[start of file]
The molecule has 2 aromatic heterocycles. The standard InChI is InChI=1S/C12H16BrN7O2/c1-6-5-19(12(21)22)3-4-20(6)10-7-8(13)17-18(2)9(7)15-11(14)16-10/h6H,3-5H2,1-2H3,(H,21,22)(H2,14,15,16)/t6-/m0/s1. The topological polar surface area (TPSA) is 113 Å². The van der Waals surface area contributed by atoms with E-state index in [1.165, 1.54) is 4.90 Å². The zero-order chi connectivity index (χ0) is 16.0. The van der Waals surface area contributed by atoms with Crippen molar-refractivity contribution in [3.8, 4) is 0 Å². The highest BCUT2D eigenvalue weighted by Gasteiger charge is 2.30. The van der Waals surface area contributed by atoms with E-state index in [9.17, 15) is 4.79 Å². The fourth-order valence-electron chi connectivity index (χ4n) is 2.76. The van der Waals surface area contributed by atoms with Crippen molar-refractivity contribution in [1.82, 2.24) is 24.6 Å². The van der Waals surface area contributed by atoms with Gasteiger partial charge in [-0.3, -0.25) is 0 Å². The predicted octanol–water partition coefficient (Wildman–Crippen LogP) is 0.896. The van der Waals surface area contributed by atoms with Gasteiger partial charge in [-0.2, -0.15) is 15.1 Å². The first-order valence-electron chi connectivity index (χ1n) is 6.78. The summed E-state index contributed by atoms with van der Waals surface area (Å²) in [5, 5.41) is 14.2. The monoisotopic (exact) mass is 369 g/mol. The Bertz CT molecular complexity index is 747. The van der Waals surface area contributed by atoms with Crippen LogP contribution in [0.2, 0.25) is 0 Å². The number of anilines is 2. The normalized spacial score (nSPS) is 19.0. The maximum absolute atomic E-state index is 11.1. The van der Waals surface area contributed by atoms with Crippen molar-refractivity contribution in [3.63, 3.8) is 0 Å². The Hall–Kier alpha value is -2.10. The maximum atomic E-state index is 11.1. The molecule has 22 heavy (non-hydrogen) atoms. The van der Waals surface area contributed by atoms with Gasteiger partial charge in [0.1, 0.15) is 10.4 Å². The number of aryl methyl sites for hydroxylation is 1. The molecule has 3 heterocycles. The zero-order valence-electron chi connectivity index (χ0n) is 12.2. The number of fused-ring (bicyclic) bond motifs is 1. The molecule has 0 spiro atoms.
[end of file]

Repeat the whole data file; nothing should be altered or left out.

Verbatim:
The molecule has 2 aromatic heterocycles. The standard InChI is InChI=1S/C12H16BrN7O2/c1-6-5-19(12(21)22)3-4-20(6)10-7-8(13)17-18(2)9(7)15-11(14)16-10/h6H,3-5H2,1-2H3,(H,21,22)(H2,14,15,16)/t6-/m0/s1. The topological polar surface area (TPSA) is 113 Å². The van der Waals surface area contributed by atoms with E-state index in [1.165, 1.54) is 4.90 Å². The zero-order chi connectivity index (χ0) is 16.0. The van der Waals surface area contributed by atoms with Crippen molar-refractivity contribution in [3.8, 4) is 0 Å². The highest BCUT2D eigenvalue weighted by Gasteiger charge is 2.30. The van der Waals surface area contributed by atoms with E-state index in [9.17, 15) is 4.79 Å². The fourth-order valence-electron chi connectivity index (χ4n) is 2.76. The van der Waals surface area contributed by atoms with Crippen molar-refractivity contribution in [1.82, 2.24) is 24.6 Å². The van der Waals surface area contributed by atoms with Gasteiger partial charge in [-0.3, -0.25) is 0 Å². The predicted octanol–water partition coefficient (Wildman–Crippen LogP) is 0.896. The van der Waals surface area contributed by atoms with Gasteiger partial charge in [-0.2, -0.15) is 15.1 Å². The first-order valence-electron chi connectivity index (χ1n) is 6.78. The summed E-state index contributed by atoms with van der Waals surface area (Å²) in [5, 5.41) is 14.2. The monoisotopic (exact) mass is 369 g/mol. The Bertz CT molecular complexity index is 747. The van der Waals surface area contributed by atoms with Crippen LogP contribution in [0.2, 0.25) is 0 Å². The number of anilines is 2. The normalized spacial score (nSPS) is 19.0. The maximum absolute atomic E-state index is 11.1. The van der Waals surface area contributed by atoms with Crippen molar-refractivity contribution in [3.63, 3.8) is 0 Å². The Hall–Kier alpha value is -2.10. The maximum atomic E-state index is 11.1. The molecule has 22 heavy (non-hydrogen) atoms. The van der Waals surface area contributed by atoms with Gasteiger partial charge in [0.1, 0.15) is 10.4 Å². The number of aryl methyl sites for hydroxylation is 1. The molecule has 3 heterocycles. The zero-order valence-electron chi connectivity index (χ0n) is 12.2. The number of fused-ring (bicyclic) bond motifs is 1. The molecule has 0 spiro atoms.